Tag Archives: Sexuality

Let’s talk about dry sex in Africa (and about exotification

Wendy Syfret has a piece over at Vice titled “‘Dry Sex’ Is the African Sexual Health Issue No One’s Talking About.

Dry sex“, Syfret writes, is a disturbing genital trend gaining ground in some African countries. It has apparently been a thing for some time (see, inter alia, “The practice and prevalence of dry sex among men and women in South Africa: a risk factor for sexually transmitted infections?” in the journal Sexually Transmitted Infections, 1999).

In order to achieve properly dry sex, women insert dessicating substances — absorbent sponges, bleach, dust, ground-up vegetable matter, sand — into their vagina. This is done with the hope that the resulting dryness will provide their male partners with a ‘tighter’ sexual experience.

Sand. In. The. Vagina. This ghastly practice exposes women to increased risk of infection, and is acutely uncomfortable to boot. It’s also grounded in false ideas of sexual biology, not to mention unjust conceptions of sexual equality. Are men in Lilongwe or Joburg sacrificing their penile comfort in order to deliver a happier sexual experience to their female partners? (A quick Google search turned up no evidence that this is so.)

Syfret got in touch with Dr. Marlene Wasserman, widely known a sex health advocate and radio host in South Africa. She explains the spread of self-sacrificing sexual practices like dry sex as a differential in cultural attitudes regarding the sexuality of the two genders: “We can talk about penises and circumcision, which we do all the time, and the government puts policies into place. But dare we talk about vaginas? I’ve been doing radio for 20 years and the only time I’ve been reported to the broadcasting commission was when I referred to vaginas.”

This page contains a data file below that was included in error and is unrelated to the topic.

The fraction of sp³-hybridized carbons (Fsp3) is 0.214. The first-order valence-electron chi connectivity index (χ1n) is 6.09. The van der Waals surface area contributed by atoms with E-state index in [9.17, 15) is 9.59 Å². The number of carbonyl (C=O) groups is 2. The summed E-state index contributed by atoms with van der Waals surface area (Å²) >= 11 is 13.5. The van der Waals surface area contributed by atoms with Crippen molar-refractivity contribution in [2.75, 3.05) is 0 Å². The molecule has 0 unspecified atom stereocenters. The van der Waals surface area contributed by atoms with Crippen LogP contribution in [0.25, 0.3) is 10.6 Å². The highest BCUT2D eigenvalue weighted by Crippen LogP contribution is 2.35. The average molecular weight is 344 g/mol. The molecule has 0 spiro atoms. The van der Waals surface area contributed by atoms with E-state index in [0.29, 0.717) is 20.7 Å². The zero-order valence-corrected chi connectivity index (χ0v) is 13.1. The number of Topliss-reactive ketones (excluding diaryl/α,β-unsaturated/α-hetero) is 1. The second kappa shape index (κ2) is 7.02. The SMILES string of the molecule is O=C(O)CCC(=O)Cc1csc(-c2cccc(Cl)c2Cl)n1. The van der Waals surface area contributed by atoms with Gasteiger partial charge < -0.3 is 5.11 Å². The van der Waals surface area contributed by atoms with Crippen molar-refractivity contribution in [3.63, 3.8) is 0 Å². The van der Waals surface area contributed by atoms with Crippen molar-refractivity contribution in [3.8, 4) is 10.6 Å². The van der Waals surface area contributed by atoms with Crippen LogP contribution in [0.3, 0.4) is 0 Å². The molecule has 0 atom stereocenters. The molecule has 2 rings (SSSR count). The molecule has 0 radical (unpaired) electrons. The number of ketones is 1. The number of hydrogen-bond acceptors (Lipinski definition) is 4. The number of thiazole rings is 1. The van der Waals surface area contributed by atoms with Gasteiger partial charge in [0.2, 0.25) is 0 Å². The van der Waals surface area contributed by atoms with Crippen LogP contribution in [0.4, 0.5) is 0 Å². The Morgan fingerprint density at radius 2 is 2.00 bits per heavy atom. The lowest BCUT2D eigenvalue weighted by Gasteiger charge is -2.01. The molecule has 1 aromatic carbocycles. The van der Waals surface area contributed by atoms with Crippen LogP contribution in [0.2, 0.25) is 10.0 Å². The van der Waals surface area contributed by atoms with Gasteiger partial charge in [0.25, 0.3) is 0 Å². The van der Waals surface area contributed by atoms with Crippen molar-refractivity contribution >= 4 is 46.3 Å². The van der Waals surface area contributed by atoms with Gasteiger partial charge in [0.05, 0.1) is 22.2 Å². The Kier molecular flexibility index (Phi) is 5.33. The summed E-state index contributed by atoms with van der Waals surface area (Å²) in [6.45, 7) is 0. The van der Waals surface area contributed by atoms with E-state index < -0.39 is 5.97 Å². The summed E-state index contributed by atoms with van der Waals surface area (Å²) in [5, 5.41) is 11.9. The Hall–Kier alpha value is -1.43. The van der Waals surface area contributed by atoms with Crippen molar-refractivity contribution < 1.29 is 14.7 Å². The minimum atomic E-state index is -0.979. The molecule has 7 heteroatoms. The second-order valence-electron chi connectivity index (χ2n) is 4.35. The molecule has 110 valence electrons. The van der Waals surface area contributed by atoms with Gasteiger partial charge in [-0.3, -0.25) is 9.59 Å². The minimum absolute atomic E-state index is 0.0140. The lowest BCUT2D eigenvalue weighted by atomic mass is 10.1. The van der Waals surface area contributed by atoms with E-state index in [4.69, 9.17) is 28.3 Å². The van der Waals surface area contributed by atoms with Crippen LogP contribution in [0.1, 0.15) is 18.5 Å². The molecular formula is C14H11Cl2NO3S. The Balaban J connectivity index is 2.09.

Ugh; the social consequences of body-shaming male squeamishness. What a tragic mash-up of miseducation and misogyny, and stating clearly that I hope educators, advocates, and public figures like Dr. Wasserman can help make it a short-lived fad. I was glad to read that Wasserman recently helped the World Association of Sexual Health launch a declaration of sexual rights articulating the “right to pleasure.” As she tells Syfret: “Women are surprised that’s one of their rights. We know 33 percent of women have and tolerate painful penetration. That becomes part of what they expect from sex.” Let’s change those expectations.


There’s a consideration that comes to mind when I hear reports of bizarre practices like dry sex: the need to balance respectful and open empathy with an awareness of how journalism purporting to be foreign affairs cultural coverage might be a front for the age-old traffic in stereotypes. Given the distances — geographic, historical, economic, cultural, and linguistic — that separate readers in the US from the lives lived in the nations of Africa, it’s very easy for misconception and prejudice to mix in among the facts. In that context, it can be hard to distinguish rumor from reporting.

See if you can separate fact from fiction in a few representative samples:

  1. “Throughout Africa, we’re seeing teenage thugs getting high a concoction of sewage and kerosene called jenkem.”